The MCCGQ11LM stripped of its casing. Note The reed switch on the bottom and the Zigbee antenna on the right.

A quick test done by shunting the reed switch with one of the phototransistors almost worked, but not reproducibly so since I am having trouble with Zigbee coverage around the house and probably need to sort that out first.

Regardless of sensor type the pulses will come in as MQTT events, so to measure power consumption I’ll just pipe everything into my metrics system and compute a moving average.

I am curious as to whether I can expose it as a simulated HomeKit power meter (since the official spec doesn’t really cover energy meters yet), but there seem to be devices out there doing that already, and I should have no trouble reproducing their proprietary characteristics…

Hopefully it will all be done before we put our heaters back in rotation, so that I can chart power consumption over the winter period.

Deployment Pains

This week I found myself late into the evening wrestling with a Kubernetes ingress controller to get multiple TLS endpoints working in a cluster and realizing that I had spent all my free time dealing with something that ought to be a solved problem by now.


Forced Perspectives

My regular complaint of not having enough free time turned against me last week, big time–I ended up being housebound for a few days due to a minor health issue (just in time to have a couple of major personal ones pile on, Murphy be damned), and took some time to unplug from work and re-visit my hobbies.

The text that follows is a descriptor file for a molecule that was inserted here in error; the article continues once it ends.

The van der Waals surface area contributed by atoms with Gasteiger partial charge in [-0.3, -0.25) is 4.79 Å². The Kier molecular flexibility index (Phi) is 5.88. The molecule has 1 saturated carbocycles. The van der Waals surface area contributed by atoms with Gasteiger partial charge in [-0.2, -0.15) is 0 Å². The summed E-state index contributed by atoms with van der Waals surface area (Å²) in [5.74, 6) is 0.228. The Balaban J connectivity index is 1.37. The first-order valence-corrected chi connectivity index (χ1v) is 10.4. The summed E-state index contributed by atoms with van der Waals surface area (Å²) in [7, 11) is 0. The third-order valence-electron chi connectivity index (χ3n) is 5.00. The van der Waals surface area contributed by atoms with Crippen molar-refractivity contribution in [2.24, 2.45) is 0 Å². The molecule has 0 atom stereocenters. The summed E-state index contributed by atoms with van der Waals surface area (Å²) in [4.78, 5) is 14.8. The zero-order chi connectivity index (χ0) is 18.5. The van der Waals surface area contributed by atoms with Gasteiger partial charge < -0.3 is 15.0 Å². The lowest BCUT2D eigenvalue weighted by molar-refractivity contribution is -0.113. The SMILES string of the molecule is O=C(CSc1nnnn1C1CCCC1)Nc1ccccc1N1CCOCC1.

Post-Vacation Blues

So I went on vacation, started going through all my personal To-Dos, and… Got stuck on a couple and didn’t actually get around to tackle any of the beefy ones, and now I’m back at work. And, of course my schedule is a mess again–I’m booked solid to the far end of October.


A Short Musical Break

Last Christmas, having decided to act on last year’s Summer resolution and gotten myself a new MIDI keyboard, I also started wading through the Mac and iOS DAW ecosystems. With a year gone by since the whole thing began, and with my vacation mere hours away from ending, I guess it’s time for a little status update.



A quiet moment at the beach during my vacation.


A rather characteristic small villa at my hotel, by streetlight.

Hot Summer

I’m (supposedly) on vacation yet utterly unable to relax given my huge personal backlog and a pervasive need to tackle at least some of it in a meaningful way before I go back to work, so things aren’t exactly peachy right now, especially considering that a lot of what I wanted to attend to seems to be stuck in limbo and all sorts of niggling issues keep cropping up.


Golden Dusk

A lovely view of the Alentejo countryside at dusk.

Dealing With a Million Legacy Files Every Day

There is a very frequent and particularly messy ETL scenario that I like to call “death by a million files” in which large corporations find themselves in need of collecting and processing thousands of old-school CSV and XML files (or worse) and take them to the cloud, which is something that no traditional ETL tool can do efficiently (especially not graphical ones).